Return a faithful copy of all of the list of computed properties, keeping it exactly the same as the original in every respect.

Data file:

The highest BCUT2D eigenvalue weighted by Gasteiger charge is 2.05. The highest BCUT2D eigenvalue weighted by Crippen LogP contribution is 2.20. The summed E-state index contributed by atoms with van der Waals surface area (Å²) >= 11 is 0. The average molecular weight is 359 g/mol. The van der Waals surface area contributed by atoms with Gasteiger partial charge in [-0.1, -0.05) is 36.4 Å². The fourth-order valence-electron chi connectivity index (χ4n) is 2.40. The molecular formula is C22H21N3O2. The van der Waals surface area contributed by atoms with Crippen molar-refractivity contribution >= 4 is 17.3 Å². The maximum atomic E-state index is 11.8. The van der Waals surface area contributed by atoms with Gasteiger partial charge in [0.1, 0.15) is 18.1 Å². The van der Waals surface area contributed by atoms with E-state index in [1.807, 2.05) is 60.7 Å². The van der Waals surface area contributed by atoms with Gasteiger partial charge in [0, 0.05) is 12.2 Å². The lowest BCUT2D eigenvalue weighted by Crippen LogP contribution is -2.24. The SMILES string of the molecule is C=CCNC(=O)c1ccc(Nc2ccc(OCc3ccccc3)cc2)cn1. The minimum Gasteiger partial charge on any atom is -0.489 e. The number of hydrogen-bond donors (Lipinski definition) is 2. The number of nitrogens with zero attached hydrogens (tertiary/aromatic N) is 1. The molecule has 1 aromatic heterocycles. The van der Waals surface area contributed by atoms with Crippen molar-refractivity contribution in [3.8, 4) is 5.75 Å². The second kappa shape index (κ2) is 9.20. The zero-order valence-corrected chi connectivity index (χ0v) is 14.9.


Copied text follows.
The highest BCUT2D eigenvalue weighted by Gasteiger charge is 2.05. The highest BCUT2D eigenvalue weighted by Crippen LogP contribution is 2.20. The summed E-state index contributed by atoms with van der Waals surface area (Å²) >= 11 is 0. The average molecular weight is 359 g/mol. The van der Waals surface area contributed by atoms with Gasteiger partial charge in [-0.1, -0.05) is 36.4 Å². The fourth-order valence-electron chi connectivity index (χ4n) is 2.40. The molecular formula is C22H21N3O2. The van der Waals surface area contributed by atoms with Crippen molar-refractivity contribution >= 4 is 17.3 Å². The maximum atomic E-state index is 11.8. The van der Waals surface area contributed by atoms with Gasteiger partial charge in [0.1, 0.15) is 18.1 Å². The van der Waals surface area contributed by atoms with E-state index in [1.807, 2.05) is 60.7 Å². The van der Waals surface area contributed by atoms with Gasteiger partial charge in [0, 0.05) is 12.2 Å². The lowest BCUT2D eigenvalue weighted by Crippen LogP contribution is -2.24. The SMILES string of the molecule is C=CCNC(=O)c1ccc(Nc2ccc(OCc3ccccc3)cc2)cn1. The minimum Gasteiger partial charge on any atom is -0.489 e. The number of hydrogen-bond donors (Lipinski definition) is 2. The number of nitrogens with zero attached hydrogens (tertiary/aromatic N) is 1. The molecule has 1 aromatic heterocycles. The van der Waals surface area contributed by atoms with Crippen molar-refractivity contribution in [3.8, 4) is 5.75 Å². The second kappa shape index (κ2) is 9.20. The zero-order valence-corrected chi connectivity index (χ0v) is 14.9.